Nicole He at #ijf15 for “Kickstarter for Journalism: bringing your project to life“.

Is the paywall already in crisis?

“People now go to many sources,” explained Kevin Sutcliffe of Vice News last week to the audience of the Retuers Institute for the Study of Journalism. “You can cling to the notion of trust, but trust is not enough now. It is about being there. It is about being authentic.”

If it is not possible for everyone to build a community like the Lo-Down one and counting on its support, the means of keeping alive a media company continue to be many, adhering to old and new guidelines.

If we consider that listicles, aggregation and “viral” content were concepts already known – in some way – in nineteenth century journalism, new realities are working on methods, tools and new languages. It is the case of Quartz, the financial information website of The Atlantic (previously mentioned here) that is trying to change the outlet into a multiplatform entity, a kind of API with its website and verticals, an app, chat and newsletter for its mobile vocation, social production, syndication and events outside the Internet – as explained  by Zachary M. Seward, this week, in an article entitled “The path ahead for the business site that’s reshaping digital news.”

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Or like Vox, that by developing a specific editorial style has become – as defined by Tressie McMillan Cottom – the Urban Dictionary of journalism, the modern vocabulary of the facts designed to explain the headlines of the day, adapting their own journalistic choices and the size of the articles to a complete reading both from the publishing point of view that the “instrumental” one with brevity, linearity, and mobile trend.

What has emerged at the the International News Media Association World Congress is the fact that there is substantial growth of the digital and mobile revenue streams at the expense of a much discussed model like the paywall. It seems, recently, following the positive trend of some time ago, to suffer a bit with paid content – at least according to the findings of some surveys presented during the conference.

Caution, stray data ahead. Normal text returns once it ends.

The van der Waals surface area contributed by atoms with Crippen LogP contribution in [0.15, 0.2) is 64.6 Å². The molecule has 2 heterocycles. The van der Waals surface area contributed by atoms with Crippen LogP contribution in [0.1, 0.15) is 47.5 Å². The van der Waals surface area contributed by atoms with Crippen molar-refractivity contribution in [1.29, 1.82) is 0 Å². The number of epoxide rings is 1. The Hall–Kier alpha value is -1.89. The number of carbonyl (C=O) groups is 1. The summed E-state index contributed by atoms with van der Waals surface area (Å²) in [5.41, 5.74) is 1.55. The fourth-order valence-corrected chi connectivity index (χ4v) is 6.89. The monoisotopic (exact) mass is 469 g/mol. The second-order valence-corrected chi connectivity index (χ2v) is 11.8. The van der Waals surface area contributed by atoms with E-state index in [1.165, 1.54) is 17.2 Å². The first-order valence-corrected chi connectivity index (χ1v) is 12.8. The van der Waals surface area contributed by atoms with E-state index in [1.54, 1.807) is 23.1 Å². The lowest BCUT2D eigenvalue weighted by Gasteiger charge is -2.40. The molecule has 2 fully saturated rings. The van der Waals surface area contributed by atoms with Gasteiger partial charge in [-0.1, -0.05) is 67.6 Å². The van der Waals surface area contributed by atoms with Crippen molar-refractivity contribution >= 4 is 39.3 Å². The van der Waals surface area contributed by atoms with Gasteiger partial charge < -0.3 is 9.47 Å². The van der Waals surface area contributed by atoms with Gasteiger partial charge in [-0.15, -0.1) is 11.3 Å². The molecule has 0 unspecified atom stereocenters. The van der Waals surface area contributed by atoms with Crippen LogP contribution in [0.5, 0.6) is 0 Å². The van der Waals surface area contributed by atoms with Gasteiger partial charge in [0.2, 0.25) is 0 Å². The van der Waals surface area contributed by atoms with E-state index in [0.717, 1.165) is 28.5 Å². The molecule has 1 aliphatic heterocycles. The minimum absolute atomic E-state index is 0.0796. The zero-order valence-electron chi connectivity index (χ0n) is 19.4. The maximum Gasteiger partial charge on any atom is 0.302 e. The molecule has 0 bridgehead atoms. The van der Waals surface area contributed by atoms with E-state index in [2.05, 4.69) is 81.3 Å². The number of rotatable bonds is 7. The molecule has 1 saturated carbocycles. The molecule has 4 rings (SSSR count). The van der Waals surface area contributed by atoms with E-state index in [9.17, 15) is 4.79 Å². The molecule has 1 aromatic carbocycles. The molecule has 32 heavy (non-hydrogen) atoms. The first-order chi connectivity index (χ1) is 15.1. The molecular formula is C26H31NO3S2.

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“The percentage of publishers prioritizing paywall development, however, has fallen nearly in half. That could be because their paywalls are already built out,” explains Joseph Lichterman of NiemanLab. “It could also be because paywall revenue has plateaued or even dropped for many publications,” he continues.

In this case, we may be witnessing the collapse of another of the certainties of many publishers in recent years, along with that of the sale of advertising space on the basis of “impressions” that ruled much of the relationship between newspapers and advertisers.

The news of the week is that the Financial Times would give priority to metrics such as “time spent” on a page by readers, to be preferred to the traditional “clicks” calculation. Together with Chartbeat (among the best known companies for analytics of online websites), the historical outlet is trying to enhance its readership – smaller than others but faithful – and convince investors that clicks and page views are not the best way to grasp the effectiveness of an ad, or that of a newspaper article, of course.